There is something to be said for letting markets rather than zoning sort this through. If enough projects like Residences sit empty long enough, that’s a signal to developers to knock it off without having zoning involved. We don’t necessarily need to stop them from building high density projects; they will figure it out. And it’s possible with restructuring that you could allocate smaller numbers of people into fewer buildings and use the rest for green space or other uses. Nonetheless, I do think Kotkin has a point: California’s growth isn’t what it was was 7 years ago, and yet our political leaders are still acting like Los Angeles is spiraling outward like a supernova. It is, simply, not. Not anymore. And sprawl isn’t arguably the most important issue facing the region anymore.

Iglesias responds in kind:

This is not a devious plot to force people to engage in high density urban living. It’s a plot to reduce the extent to which people are currently forced to engage in low density suburban-style living. But it’s one form of deregulation that conservatives all-too-frequently can’t countenance, often for reasons they have trouble explaining.

Iglesias is, like Kotkin, arguably both wrong and right. It’s a favorite trope among density advocates that they are “freeing” the market from the shackles of restrictive zoning. Nevermind that the new development forms usually have a bundle of their own restrictions like parking maximums and whatnot: the density advocates think they are unleashing market forces.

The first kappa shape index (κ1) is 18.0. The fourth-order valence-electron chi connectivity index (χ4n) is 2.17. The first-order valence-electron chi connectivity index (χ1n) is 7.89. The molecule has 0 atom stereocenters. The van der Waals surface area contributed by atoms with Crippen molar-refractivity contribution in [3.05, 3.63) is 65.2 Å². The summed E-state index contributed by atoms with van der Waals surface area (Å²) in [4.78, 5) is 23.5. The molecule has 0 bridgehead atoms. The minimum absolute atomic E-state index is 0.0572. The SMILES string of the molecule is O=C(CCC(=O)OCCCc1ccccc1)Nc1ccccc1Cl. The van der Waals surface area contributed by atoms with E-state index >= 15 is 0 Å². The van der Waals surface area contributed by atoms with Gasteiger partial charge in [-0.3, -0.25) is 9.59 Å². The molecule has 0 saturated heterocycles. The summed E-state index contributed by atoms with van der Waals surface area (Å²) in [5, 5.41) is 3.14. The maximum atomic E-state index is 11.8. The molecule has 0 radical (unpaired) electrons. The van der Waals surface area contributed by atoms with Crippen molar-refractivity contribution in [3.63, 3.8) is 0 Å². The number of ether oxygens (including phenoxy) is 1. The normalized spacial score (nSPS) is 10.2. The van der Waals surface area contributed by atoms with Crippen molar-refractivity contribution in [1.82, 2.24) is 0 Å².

But market forces have already worked to some degree. Iglesias is somewhat dated in his characterization of Hollywood: Hollywood isn’t the down-and-out place it was 10 years ago. It gentrified like crazy during the bubble, which explains the population loss Kotkin cites; rich people take up more room per person than poor people. People like the activists Kotkin describes bought their houses and decided to live in Hollywood based at least in part on what it is now, and they are understandably concerned about our ambitious mayor and his desire to cut ribbons and see large transformations made in his name. Tiebout really did have a good hypothesis for explaining how people decide where to live. Changing the neighborhood on them isn’t pain free, and it’s not a simple matter of letting markets work. They bought in the neighborhood thinking it was one thing, and now our Mayor and Hollywood elite want to tell them that they have to have another thing. Sounds a bit like a bait-and-switch to me, and I can’t vilify people for being worried about that, particularly when their school is probably already over-crowded and underfunded and adding more families, in condos or otherwise, won’t help any.